Kirlian effect
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Kirlian Effect

One of the most general and most universally used methods in science is so-called perturbation technique.

Response to a well chosen perturbation can reveal object properties that are not obvious when the perturbation is absent.

For example, if you need to know if a wall next to you is solid or hollow, all you need to do is to "knock" it gently and listen to its response. The response of the wall (the sound it emits) reveals the wall's internal properties.

Similar approach is used to investigate properties of extremely wide range of objects in all imaginable scientific disciplines: from physical, biological, Real World objects and systems to objects of purely hypothetical and imaginary nature such as mathematical models.

Kirlian Effect is a visible electro-photonic glow of an object (see the picture on the right) in response to pulsed electrical field excitation.

The magnitude of the excitation is adjusted to induce the avalanche effect in the gas surrounding the object. The avalanche effect amplifies the response of the object so that it can be observed as a visible glow. The effect has been observed by Tesla late in 19th century, but named after Semion Kirlian who investigated it since 1930s.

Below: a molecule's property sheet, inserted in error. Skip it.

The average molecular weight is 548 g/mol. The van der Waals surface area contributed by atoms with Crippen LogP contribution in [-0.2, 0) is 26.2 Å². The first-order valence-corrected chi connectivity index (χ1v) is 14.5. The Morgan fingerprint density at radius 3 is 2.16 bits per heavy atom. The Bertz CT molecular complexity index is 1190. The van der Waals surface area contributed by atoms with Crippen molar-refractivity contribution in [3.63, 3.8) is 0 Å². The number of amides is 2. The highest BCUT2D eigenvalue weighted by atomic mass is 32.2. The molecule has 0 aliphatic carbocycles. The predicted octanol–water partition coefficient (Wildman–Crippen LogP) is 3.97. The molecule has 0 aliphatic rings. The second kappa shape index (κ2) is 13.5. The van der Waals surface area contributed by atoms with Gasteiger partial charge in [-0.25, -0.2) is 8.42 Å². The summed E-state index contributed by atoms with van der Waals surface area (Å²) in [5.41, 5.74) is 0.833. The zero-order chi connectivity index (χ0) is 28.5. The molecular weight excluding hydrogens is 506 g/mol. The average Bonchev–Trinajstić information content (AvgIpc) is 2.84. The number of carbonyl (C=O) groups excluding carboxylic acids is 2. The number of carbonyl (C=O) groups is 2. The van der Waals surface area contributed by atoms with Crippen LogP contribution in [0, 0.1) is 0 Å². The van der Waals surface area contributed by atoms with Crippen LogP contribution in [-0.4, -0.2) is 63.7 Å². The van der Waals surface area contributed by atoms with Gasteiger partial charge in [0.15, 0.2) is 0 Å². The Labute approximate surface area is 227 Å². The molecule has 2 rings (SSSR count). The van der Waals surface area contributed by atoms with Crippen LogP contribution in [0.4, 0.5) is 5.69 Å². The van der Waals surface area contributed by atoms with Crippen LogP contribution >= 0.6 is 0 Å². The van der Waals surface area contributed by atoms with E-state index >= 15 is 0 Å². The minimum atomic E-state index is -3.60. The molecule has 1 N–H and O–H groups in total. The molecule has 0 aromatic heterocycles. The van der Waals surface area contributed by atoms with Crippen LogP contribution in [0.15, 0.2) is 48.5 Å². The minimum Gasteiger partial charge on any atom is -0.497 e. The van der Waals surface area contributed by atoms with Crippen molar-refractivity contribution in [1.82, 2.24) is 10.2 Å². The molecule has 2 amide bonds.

Note, that there is no point exciting object in vacuum, since the avalanche effect amplification of the object response can only occur in ionised gas.


Much like a sound of a disturbed wall reveals its internal properties, the visible electro-photonic glow contains information about the object that was excited to glow.

In early days, Kirlian images were recorded on photographic emulsion. Since the sensitivity of a photographic emulsion varies greatly with environmental factors such as humidity, recordings were not reproducible. As a result, some scientists dismissed the Kirlian effect as useless.

Modern GDV instruments developed by Prof Korotkov use glass electrodes and their recordings are highly reproducible in a wide range of environmental conditions.

Using reproducible recording techniques we can focus on the INFORMATION encoded in stimulated electro-photonic images.

Electro-photonic Kirlian glow around a human fingertip recorded using GDV camera. View from underneath, through a semi-transparent glass electrode that provided electrical field excitation.